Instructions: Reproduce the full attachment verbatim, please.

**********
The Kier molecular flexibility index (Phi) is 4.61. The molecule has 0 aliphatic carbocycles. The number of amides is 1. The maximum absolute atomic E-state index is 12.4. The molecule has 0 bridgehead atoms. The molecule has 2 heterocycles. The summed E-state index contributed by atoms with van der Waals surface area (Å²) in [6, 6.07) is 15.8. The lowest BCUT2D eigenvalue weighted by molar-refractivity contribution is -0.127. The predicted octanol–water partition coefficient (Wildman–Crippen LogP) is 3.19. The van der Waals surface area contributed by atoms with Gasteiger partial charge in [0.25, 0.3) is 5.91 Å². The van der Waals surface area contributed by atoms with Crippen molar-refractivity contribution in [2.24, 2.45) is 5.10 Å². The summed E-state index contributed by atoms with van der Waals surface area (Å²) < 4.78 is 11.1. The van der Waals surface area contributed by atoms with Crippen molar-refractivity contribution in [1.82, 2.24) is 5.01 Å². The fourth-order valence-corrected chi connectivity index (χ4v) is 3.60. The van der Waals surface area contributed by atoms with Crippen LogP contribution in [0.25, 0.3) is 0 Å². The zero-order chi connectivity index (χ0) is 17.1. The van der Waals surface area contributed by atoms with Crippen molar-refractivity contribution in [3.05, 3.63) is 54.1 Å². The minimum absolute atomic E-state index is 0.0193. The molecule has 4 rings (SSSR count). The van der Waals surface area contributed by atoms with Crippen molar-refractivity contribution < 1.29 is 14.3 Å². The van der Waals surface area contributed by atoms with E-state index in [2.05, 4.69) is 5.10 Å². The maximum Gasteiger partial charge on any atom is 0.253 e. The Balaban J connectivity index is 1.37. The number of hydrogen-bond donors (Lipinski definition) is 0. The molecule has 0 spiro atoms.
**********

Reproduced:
The Kier molecular flexibility index (Phi) is 4.61. The molecule has 0 aliphatic carbocycles. The number of amides is 1. The maximum absolute atomic E-state index is 12.4. The molecule has 0 bridgehead atoms. The molecule has 2 heterocycles. The summed E-state index contributed by atoms with van der Waals surface area (Å²) in [6, 6.07) is 15.8. The lowest BCUT2D eigenvalue weighted by molar-refractivity contribution is -0.127. The predicted octanol–water partition coefficient (Wildman–Crippen LogP) is 3.19. The van der Waals surface area contributed by atoms with Gasteiger partial charge in [0.25, 0.3) is 5.91 Å². The van der Waals surface area contributed by atoms with Crippen molar-refractivity contribution in [2.24, 2.45) is 5.10 Å². The summed E-state index contributed by atoms with van der Waals surface area (Å²) < 4.78 is 11.1. The van der Waals surface area contributed by atoms with Crippen molar-refractivity contribution in [1.82, 2.24) is 5.01 Å². The fourth-order valence-corrected chi connectivity index (χ4v) is 3.60. The van der Waals surface area contributed by atoms with Crippen LogP contribution in [0.25, 0.3) is 0 Å². The zero-order chi connectivity index (χ0) is 17.1. The van der Waals surface area contributed by atoms with Crippen molar-refractivity contribution in [3.05, 3.63) is 54.1 Å². The minimum absolute atomic E-state index is 0.0193. The molecule has 4 rings (SSSR count). The van der Waals surface area contributed by atoms with Crippen molar-refractivity contribution < 1.29 is 14.3 Å². The van der Waals surface area contributed by atoms with E-state index in [2.05, 4.69) is 5.10 Å². The maximum Gasteiger partial charge on any atom is 0.253 e. The Balaban J connectivity index is 1.37. The number of hydrogen-bond donors (Lipinski definition) is 0. The molecule has 0 spiro atoms.